"I argue that just having the discipline to sit down for a day and think about that will change your whole thought process," Ferren said. "It doesn't mean you are going to know exactly what the future is, but having a sense that in 250 years you would like to address these things at least gives you an intellectual template and road map to test your ideas against."

This process will be collaborative, too, according to Ferren. "That's the power of geodesign," he said. "It's this network extension of shared intelligence where the insights of individuals can be shared among others and that can be used as the foundation to build upon."

The fourth Geodesign Summit in the Esri auditorium.

The fourth Geodesign Summit in the Esri auditorium.

Ferren also said that geodesigners in the future will be entrusted with the same power over life and death that doctors have today, because the decisions they make will be critical to humans and other species. "The mistakes you make in planning and designing our cities may take 100 years until someone understands the consequences of those actions. The Hippocratic Oath for geodesign: First, do no harm," he said. "Understand what you are doing and the effect; if you know this is going to do long-term damage, it is not okay to do it. We aren't on this earth very long. It's a mere blip. Try to leave it a little better than how we found it."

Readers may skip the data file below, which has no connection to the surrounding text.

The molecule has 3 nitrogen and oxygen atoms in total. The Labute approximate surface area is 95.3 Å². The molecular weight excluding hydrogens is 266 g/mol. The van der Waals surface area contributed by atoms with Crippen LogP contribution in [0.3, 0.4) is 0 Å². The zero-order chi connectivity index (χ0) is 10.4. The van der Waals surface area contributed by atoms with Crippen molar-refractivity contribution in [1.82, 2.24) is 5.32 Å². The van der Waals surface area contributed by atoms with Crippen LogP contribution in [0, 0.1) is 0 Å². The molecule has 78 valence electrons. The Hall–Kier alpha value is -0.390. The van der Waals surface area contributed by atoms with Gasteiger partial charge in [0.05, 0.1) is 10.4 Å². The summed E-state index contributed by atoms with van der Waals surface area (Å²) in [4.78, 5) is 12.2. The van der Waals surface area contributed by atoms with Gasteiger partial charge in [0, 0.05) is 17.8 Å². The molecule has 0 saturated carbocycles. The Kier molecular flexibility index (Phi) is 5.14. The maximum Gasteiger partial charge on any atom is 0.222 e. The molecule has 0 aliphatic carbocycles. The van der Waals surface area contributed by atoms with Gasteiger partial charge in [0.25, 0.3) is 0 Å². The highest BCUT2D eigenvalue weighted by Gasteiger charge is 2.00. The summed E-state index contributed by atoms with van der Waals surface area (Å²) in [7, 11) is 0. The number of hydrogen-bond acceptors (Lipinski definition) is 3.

Technology Matters

Summit attendees also heard from Esri president Jack Dangermond, who spoke about his enduring belief in technology as an agent of positive change to tackle the planet's big problems. "In my life, I always believed technology could matter," he said.

He also spoke about a shift, with GIS becoming a platform technology that's more participatory than ever before because it is now widely available via a cloud gateway that supports applications on the web and on mobile devices.

"This potentially has the power of making the concepts of geography, the models, the analytics—not simply the visualization—available to everyone," Dangermond said.